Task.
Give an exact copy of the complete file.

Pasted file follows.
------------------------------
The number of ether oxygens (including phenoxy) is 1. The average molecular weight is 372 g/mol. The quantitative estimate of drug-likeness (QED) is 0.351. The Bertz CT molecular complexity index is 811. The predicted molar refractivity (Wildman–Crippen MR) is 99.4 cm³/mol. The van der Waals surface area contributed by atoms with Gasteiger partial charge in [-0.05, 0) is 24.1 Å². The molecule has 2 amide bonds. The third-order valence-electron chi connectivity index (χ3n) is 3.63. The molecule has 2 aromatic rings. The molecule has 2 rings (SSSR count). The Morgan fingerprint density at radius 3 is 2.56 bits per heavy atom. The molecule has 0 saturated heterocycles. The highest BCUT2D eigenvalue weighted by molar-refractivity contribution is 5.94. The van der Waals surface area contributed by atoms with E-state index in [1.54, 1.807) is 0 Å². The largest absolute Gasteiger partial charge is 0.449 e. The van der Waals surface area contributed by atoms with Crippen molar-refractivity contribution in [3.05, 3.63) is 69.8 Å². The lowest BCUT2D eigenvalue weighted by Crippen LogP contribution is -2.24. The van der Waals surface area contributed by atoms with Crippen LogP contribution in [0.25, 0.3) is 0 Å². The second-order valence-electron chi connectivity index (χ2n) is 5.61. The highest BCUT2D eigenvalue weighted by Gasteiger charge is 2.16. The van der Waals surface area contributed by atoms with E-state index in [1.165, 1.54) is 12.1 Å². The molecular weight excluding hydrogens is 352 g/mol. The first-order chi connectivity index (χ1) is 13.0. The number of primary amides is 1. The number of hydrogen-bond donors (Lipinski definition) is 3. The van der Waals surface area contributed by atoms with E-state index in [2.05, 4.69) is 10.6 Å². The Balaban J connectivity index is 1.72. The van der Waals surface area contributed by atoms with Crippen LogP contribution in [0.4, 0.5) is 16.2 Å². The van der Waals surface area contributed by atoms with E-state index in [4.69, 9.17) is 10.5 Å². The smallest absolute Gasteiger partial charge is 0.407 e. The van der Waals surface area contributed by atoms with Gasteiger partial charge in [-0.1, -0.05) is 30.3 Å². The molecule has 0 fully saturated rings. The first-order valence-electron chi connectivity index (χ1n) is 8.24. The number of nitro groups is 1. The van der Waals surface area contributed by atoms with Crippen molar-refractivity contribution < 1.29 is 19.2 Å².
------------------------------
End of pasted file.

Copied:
The number of ether oxygens (including phenoxy) is 1. The average molecular weight is 372 g/mol. The quantitative estimate of drug-likeness (QED) is 0.351. The Bertz CT molecular complexity index is 811. The predicted molar refractivity (Wildman–Crippen MR) is 99.4 cm³/mol. The van der Waals surface area contributed by atoms with Gasteiger partial charge in [-0.05, 0) is 24.1 Å². The molecule has 2 amide bonds. The third-order valence-electron chi connectivity index (χ3n) is 3.63. The molecule has 2 aromatic rings. The molecule has 2 rings (SSSR count). The Morgan fingerprint density at radius 3 is 2.56 bits per heavy atom. The molecule has 0 saturated heterocycles. The highest BCUT2D eigenvalue weighted by molar-refractivity contribution is 5.94. The van der Waals surface area contributed by atoms with E-state index in [1.54, 1.807) is 0 Å². The largest absolute Gasteiger partial charge is 0.449 e. The van der Waals surface area contributed by atoms with Crippen molar-refractivity contribution in [3.05, 3.63) is 69.8 Å². The lowest BCUT2D eigenvalue weighted by Crippen LogP contribution is -2.24. The van der Waals surface area contributed by atoms with Crippen LogP contribution in [0.25, 0.3) is 0 Å². The second-order valence-electron chi connectivity index (χ2n) is 5.61. The highest BCUT2D eigenvalue weighted by Gasteiger charge is 2.16. The van der Waals surface area contributed by atoms with E-state index in [1.165, 1.54) is 12.1 Å². The molecular weight excluding hydrogens is 352 g/mol. The first-order chi connectivity index (χ1) is 13.0. The number of primary amides is 1. The number of hydrogen-bond donors (Lipinski definition) is 3. The van der Waals surface area contributed by atoms with E-state index in [2.05, 4.69) is 10.6 Å². The Balaban J connectivity index is 1.72. The van der Waals surface area contributed by atoms with Crippen LogP contribution in [0.4, 0.5) is 16.2 Å². The van der Waals surface area contributed by atoms with E-state index in [4.69, 9.17) is 10.5 Å². The smallest absolute Gasteiger partial charge is 0.407 e. The van der Waals surface area contributed by atoms with Gasteiger partial charge in [-0.1, -0.05) is 30.3 Å². The molecule has 0 fully saturated rings. The first-order valence-electron chi connectivity index (χ1n) is 8.24. The number of nitro groups is 1. The van der Waals surface area contributed by atoms with Crippen molar-refractivity contribution < 1.29 is 19.2 Å².